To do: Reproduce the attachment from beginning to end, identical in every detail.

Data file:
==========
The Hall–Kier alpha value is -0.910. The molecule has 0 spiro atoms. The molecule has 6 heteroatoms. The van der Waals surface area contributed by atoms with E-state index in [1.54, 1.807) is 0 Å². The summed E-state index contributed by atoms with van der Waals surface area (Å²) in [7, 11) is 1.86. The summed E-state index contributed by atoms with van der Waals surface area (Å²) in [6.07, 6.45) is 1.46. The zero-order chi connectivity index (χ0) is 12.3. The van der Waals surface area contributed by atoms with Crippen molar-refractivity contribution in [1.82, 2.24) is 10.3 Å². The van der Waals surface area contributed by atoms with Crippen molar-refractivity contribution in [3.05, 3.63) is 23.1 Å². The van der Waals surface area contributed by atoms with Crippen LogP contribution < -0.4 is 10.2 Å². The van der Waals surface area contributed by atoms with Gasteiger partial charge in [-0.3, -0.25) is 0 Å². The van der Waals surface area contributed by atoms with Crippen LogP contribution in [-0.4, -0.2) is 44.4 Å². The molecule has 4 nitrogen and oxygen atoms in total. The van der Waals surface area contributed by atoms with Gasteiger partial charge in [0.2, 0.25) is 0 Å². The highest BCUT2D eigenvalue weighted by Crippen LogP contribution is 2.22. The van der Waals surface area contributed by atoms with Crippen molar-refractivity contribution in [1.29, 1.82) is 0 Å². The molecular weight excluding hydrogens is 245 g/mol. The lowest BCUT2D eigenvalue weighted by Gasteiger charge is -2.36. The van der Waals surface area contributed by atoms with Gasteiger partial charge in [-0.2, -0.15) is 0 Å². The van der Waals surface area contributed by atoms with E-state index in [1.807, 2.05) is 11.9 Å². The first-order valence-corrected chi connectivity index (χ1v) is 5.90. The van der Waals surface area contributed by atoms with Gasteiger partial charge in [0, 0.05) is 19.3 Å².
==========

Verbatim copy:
The Hall–Kier alpha value is -0.910. The molecule has 0 spiro atoms. The molecule has 6 heteroatoms. The van der Waals surface area contributed by atoms with E-state index in [1.54, 1.807) is 0 Å². The summed E-state index contributed by atoms with van der Waals surface area (Å²) in [7, 11) is 1.86. The summed E-state index contributed by atoms with van der Waals surface area (Å²) in [6.07, 6.45) is 1.46. The zero-order chi connectivity index (χ0) is 12.3. The van der Waals surface area contributed by atoms with Crippen molar-refractivity contribution in [1.82, 2.24) is 10.3 Å². The van der Waals surface area contributed by atoms with Crippen molar-refractivity contribution in [3.05, 3.63) is 23.1 Å². The van der Waals surface area contributed by atoms with Crippen LogP contribution < -0.4 is 10.2 Å². The van der Waals surface area contributed by atoms with Gasteiger partial charge in [-0.3, -0.25) is 0 Å². The van der Waals surface area contributed by atoms with Crippen LogP contribution in [-0.4, -0.2) is 44.4 Å². The molecule has 4 nitrogen and oxygen atoms in total. The van der Waals surface area contributed by atoms with Gasteiger partial charge in [0.2, 0.25) is 0 Å². The highest BCUT2D eigenvalue weighted by Crippen LogP contribution is 2.22. The van der Waals surface area contributed by atoms with Crippen molar-refractivity contribution in [1.29, 1.82) is 0 Å². The molecular weight excluding hydrogens is 245 g/mol. The lowest BCUT2D eigenvalue weighted by Gasteiger charge is -2.36. The van der Waals surface area contributed by atoms with Gasteiger partial charge in [-0.2, -0.15) is 0 Å². The van der Waals surface area contributed by atoms with E-state index in [1.807, 2.05) is 11.9 Å². The first-order valence-corrected chi connectivity index (χ1v) is 5.90. The van der Waals surface area contributed by atoms with Gasteiger partial charge in [0, 0.05) is 19.3 Å².